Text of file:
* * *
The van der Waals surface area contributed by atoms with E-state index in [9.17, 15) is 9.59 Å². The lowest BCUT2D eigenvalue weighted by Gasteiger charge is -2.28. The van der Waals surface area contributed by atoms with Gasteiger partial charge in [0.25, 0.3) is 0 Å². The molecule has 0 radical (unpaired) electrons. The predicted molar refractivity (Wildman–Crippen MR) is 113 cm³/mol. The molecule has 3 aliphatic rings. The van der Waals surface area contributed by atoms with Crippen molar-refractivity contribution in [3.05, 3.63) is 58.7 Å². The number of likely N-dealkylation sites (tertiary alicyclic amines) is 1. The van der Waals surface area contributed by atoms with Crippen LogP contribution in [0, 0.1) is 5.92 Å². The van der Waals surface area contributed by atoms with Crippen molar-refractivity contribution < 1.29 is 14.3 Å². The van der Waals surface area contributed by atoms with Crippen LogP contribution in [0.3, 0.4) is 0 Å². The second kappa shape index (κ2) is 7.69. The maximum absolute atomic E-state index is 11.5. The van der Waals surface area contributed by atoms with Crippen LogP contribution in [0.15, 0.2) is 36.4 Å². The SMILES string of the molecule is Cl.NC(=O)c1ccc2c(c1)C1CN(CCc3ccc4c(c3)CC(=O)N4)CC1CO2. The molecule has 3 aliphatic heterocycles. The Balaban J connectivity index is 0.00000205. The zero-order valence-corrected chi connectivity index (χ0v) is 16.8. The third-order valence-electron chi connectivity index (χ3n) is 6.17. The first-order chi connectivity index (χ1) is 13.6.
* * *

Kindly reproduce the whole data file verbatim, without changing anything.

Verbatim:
The van der Waals surface area contributed by atoms with E-state index in [9.17, 15) is 9.59 Å². The lowest BCUT2D eigenvalue weighted by Gasteiger charge is -2.28. The van der Waals surface area contributed by atoms with Gasteiger partial charge in [0.25, 0.3) is 0 Å². The molecule has 0 radical (unpaired) electrons. The predicted molar refractivity (Wildman–Crippen MR) is 113 cm³/mol. The molecule has 3 aliphatic rings. The van der Waals surface area contributed by atoms with Crippen molar-refractivity contribution in [3.05, 3.63) is 58.7 Å². The number of likely N-dealkylation sites (tertiary alicyclic amines) is 1. The van der Waals surface area contributed by atoms with Crippen LogP contribution in [0, 0.1) is 5.92 Å². The van der Waals surface area contributed by atoms with Crippen molar-refractivity contribution < 1.29 is 14.3 Å². The van der Waals surface area contributed by atoms with Crippen LogP contribution in [0.3, 0.4) is 0 Å². The second kappa shape index (κ2) is 7.69. The maximum absolute atomic E-state index is 11.5. The van der Waals surface area contributed by atoms with Crippen LogP contribution in [0.15, 0.2) is 36.4 Å². The SMILES string of the molecule is Cl.NC(=O)c1ccc2c(c1)C1CN(CCc3ccc4c(c3)CC(=O)N4)CC1CO2. The molecule has 3 aliphatic heterocycles. The Balaban J connectivity index is 0.00000205. The zero-order valence-corrected chi connectivity index (χ0v) is 16.8. The third-order valence-electron chi connectivity index (χ3n) is 6.17. The first-order chi connectivity index (χ1) is 13.6.